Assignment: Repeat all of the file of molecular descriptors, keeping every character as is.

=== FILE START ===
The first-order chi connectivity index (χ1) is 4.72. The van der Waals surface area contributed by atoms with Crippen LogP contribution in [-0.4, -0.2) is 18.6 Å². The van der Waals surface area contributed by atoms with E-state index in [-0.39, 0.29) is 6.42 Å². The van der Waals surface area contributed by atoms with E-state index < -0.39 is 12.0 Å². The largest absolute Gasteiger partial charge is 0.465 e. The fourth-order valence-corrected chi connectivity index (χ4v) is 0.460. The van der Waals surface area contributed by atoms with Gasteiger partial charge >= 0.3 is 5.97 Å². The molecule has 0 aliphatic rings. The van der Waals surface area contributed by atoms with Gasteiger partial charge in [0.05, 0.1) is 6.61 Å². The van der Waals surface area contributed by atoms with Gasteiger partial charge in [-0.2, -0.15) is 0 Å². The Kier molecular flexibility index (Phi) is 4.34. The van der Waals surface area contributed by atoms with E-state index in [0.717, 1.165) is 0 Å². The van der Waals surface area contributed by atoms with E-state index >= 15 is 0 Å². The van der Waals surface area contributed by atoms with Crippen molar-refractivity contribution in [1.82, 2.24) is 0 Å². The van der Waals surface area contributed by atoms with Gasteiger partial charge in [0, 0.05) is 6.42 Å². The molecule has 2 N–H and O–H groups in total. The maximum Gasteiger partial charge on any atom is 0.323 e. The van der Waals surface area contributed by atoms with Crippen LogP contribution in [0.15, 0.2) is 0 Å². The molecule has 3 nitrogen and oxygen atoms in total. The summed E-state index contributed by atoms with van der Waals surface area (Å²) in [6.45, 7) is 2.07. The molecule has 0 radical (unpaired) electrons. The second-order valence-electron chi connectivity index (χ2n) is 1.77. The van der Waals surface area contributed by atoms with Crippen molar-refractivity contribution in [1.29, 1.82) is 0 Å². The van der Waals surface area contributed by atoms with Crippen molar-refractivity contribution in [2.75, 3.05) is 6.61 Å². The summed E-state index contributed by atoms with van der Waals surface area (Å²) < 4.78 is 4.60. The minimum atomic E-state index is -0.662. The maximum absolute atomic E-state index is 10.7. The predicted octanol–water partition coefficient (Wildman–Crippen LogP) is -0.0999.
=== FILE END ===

The first-order chi connectivity index (χ1) is 4.72. The van der Waals surface area contributed by atoms with Crippen LogP contribution in [-0.4, -0.2) is 18.6 Å². The van der Waals surface area contributed by atoms with E-state index in [-0.39, 0.29) is 6.42 Å². The van der Waals surface area contributed by atoms with E-state index < -0.39 is 12.0 Å². The largest absolute Gasteiger partial charge is 0.465 e. The fourth-order valence-corrected chi connectivity index (χ4v) is 0.460. The van der Waals surface area contributed by atoms with Gasteiger partial charge >= 0.3 is 5.97 Å². The molecule has 0 aliphatic rings. The van der Waals surface area contributed by atoms with Gasteiger partial charge in [0.05, 0.1) is 6.61 Å². The van der Waals surface area contributed by atoms with Gasteiger partial charge in [-0.2, -0.15) is 0 Å². The Kier molecular flexibility index (Phi) is 4.34. The van der Waals surface area contributed by atoms with E-state index in [0.717, 1.165) is 0 Å². The van der Waals surface area contributed by atoms with E-state index >= 15 is 0 Å². The van der Waals surface area contributed by atoms with Crippen molar-refractivity contribution in [1.82, 2.24) is 0 Å². The van der Waals surface area contributed by atoms with Gasteiger partial charge in [0, 0.05) is 6.42 Å². The molecule has 2 N–H and O–H groups in total. The maximum Gasteiger partial charge on any atom is 0.323 e. The van der Waals surface area contributed by atoms with Crippen LogP contribution in [0.15, 0.2) is 0 Å². The molecule has 3 nitrogen and oxygen atoms in total. The summed E-state index contributed by atoms with van der Waals surface area (Å²) in [6.45, 7) is 2.07. The molecule has 0 radical (unpaired) electrons. The second-order valence-electron chi connectivity index (χ2n) is 1.77. The van der Waals surface area contributed by atoms with Crippen molar-refractivity contribution in [1.29, 1.82) is 0 Å². The van der Waals surface area contributed by atoms with Crippen molar-refractivity contribution in [2.75, 3.05) is 6.61 Å². The summed E-state index contributed by atoms with van der Waals surface area (Å²) < 4.78 is 4.60. The minimum atomic E-state index is -0.662. The maximum absolute atomic E-state index is 10.7. The predicted octanol–water partition coefficient (Wildman–Crippen LogP) is -0.0999.